Dwarf Fortress might just be the hardest and most complicated game out there. It’s got less of a learning curve and more of a learning cliff. You’re in charge of everything and there’s a never-ending stream of things that need your attention.
This Dwarf Fortress beginner’s guide will help you start your way up that cliff.
Learn to love the phrase “losing is fun”
There is no way to win Dwarf Fortress — no end screen, no real goal. There’s the ostensible aim of becoming a mountainhome — a capital — but the game doesn’t really end there. And that means every fortress you build will eventually fail. Maybe it’ll fall to an enemy attack or your own managerial mistakes or maybe you’ll just get bored with it.
There’s a phrase that’s been adopted by the Dwarf Fortress community: “Losing is fun.” The new Steam version includes a tutorial and healthy help menu, but your first several fortresses are still going to fail. Because there are lots of ways to fail.
We’ve described Dwarf Fortress as barely contained chaos. That’s where a lot of that “losing is fun” comes from. In the screenshot above, the fortress failed because, every time I chopped down a tree, a flock of giant wrens would murder whoever did the chopping — along with any pets they could reach. Everyone was dead within minutes.
Discovering (or creating) new and exciting ways to fail is the fun of Dwarf Fortress. Embrace that.
Location, location, location
Once you’ve created a world, you’ll need to pick an embark location. This is where you’ll build your new fortress home. We go into more detail in our guide to building your first fortress, but here are the important things to look for: no aquifers, at least some trees, and at least some soil.
Aquifers are underground water deposits that will slowly flood your fortress and are a pain to deal with. Trees supply lumber for building furniture and constructing workshops. Soil lets you plant crops for farming.
Don’t dig too much at once
When it’s finally time to start digging your fortress with the Digging Orders menu (m), don’t stretch your miner(s) too thin. It’s easy to get carried away and start drawing your entire base right away. That’s counterproductive, though, since it’s going to take a long time for your miners to work, and they’ll leave chunks unfinished if you give them too many options for where to dig next. Instead, work in small sections at a time with a purpose, and wait for the miner(s) to finish before moving on.
And remember that it’s faster to dig through dirt and loam than it is to dig through rock.
Don’t go overboard on hallways
You can make your rooms any size you want and your hallways can be as wide as you like, but digging takes time, so it’s pointless to make things bigger than they really need to be.
Hallways only need to be one block wide. Your dwarves can pass over or through any structures or furniture, and they don’t run into each other, so you don’t have to worry much about traffic jams.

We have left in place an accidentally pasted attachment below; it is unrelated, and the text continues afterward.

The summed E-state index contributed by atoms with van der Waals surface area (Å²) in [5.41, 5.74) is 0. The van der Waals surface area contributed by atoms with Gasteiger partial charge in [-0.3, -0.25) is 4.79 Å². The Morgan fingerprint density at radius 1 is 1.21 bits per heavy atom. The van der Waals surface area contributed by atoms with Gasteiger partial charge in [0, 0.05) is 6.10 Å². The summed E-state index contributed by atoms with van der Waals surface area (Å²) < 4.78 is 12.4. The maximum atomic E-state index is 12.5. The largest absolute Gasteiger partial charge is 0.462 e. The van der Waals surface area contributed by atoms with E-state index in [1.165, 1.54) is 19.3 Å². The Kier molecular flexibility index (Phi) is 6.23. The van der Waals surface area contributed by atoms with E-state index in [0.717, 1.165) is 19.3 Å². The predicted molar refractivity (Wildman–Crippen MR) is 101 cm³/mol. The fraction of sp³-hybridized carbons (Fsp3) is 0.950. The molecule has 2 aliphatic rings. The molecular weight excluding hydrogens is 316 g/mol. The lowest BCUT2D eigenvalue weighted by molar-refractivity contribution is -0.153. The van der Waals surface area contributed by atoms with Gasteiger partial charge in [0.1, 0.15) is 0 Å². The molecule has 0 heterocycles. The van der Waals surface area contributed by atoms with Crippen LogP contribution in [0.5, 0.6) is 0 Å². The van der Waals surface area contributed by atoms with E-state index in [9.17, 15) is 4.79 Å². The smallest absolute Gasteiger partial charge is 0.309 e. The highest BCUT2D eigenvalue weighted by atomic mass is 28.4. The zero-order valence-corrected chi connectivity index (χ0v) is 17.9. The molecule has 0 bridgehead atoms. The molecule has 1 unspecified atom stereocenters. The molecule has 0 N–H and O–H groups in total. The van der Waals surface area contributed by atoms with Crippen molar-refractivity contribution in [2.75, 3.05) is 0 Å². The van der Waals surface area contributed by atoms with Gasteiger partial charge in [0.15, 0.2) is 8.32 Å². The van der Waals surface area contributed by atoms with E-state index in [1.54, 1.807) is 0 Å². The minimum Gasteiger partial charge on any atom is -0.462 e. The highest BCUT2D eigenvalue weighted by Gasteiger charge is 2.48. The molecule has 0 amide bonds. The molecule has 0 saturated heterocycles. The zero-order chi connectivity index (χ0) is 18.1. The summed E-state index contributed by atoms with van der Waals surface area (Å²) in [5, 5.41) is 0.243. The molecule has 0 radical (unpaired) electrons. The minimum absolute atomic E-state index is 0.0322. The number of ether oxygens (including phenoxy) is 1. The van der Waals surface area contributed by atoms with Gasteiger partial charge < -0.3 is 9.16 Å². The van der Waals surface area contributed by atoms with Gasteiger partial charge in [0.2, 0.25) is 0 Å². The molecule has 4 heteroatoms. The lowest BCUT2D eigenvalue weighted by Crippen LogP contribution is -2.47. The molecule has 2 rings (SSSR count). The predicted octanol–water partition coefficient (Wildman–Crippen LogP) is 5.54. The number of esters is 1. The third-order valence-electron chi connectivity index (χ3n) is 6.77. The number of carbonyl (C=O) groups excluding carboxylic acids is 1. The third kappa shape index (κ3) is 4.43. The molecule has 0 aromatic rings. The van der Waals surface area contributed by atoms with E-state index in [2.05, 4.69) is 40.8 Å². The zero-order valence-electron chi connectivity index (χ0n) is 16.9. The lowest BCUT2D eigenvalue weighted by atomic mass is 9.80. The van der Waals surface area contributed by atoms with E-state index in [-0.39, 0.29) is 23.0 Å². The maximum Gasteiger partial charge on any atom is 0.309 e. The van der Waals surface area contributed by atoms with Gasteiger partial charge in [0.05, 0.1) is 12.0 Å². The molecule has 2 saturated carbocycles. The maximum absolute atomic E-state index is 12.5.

Assign Nobles and Administrators to work for you
There’s a lot to keep track of while you’re trying to keep your fortress functioning. Luckily, you can assign dwarves to administration positions and make your job easier. You’ll do this in the Nobles and Administrators menu (n).
Here, you can assign jobs like Manager to handle work orders and Bookkeeper to keep track of your resources. Eventually, the Manager and the Bookkeeper will need offices — a room with a door and a chair — but you don’t have to worry about it right away.
Use warnings to decide what to do next
Periodically, alerts and warnings will pop up in the upper left corner. You’ll get news about the weather and births here, but you’ll also get reports about jobs that can’t be finished for whatever reason.
You’ll get warnings if you don’t have materials. See the screenshot above, for example — the fortress has run out of plants to turn into alcohol. You’ll also get warnings about not having barrels to store alcohol in or warnings about running out of building materials.
Use these warnings to plan your next move. If you’re out of plants, farm or gather some more. If you’re out of materials, expand your mines or chop down more trees. If you need something specific like barrels or blocks, create a new work order for them.
Keep your dwarves (relatively) happy
Generally speaking, your first handful of fortresses probably won’t last long enough for your dwarves’ happiness to become a real issue. That said, there are some pretty simple things that’ll keep them happy longer.
You can check on each dwarf by clicking on them and looking at their Thoughts. Look for negative emotions to see what you help with. (You can also get there from the Citizens menu with u.)
Some common unhappiness causes and their solutions might be:
- Build some beds at a Carpenter workshop. Place them in a room with four walls and door, and make that room a dormitory or bedroom zone.
- Place some chairs and tables (built at either a Carpenter or Stoneworker workshop) in a Meeting Area zone so they have somewhere to sit. Also, make sure your Meeting Area is inside or underground — dwarves don’t like getting caught in the rain.
- Collect and farm different plants — dwarves get bored drinking and eating the same thing every day.
Remember that losing is fun
The point of Dwarf Fortress is often failing in new and creative ways. Don’t think of a collapsed fortress as a failure. Instead, think of it as fun. Every fortress is a chance to learn something new — something you should’ve done earlier, something you shouldn’t have done, or something to prepare better for next time.
The post 8 things you should know before starting Dwarf Fortress appeared first on Polygon.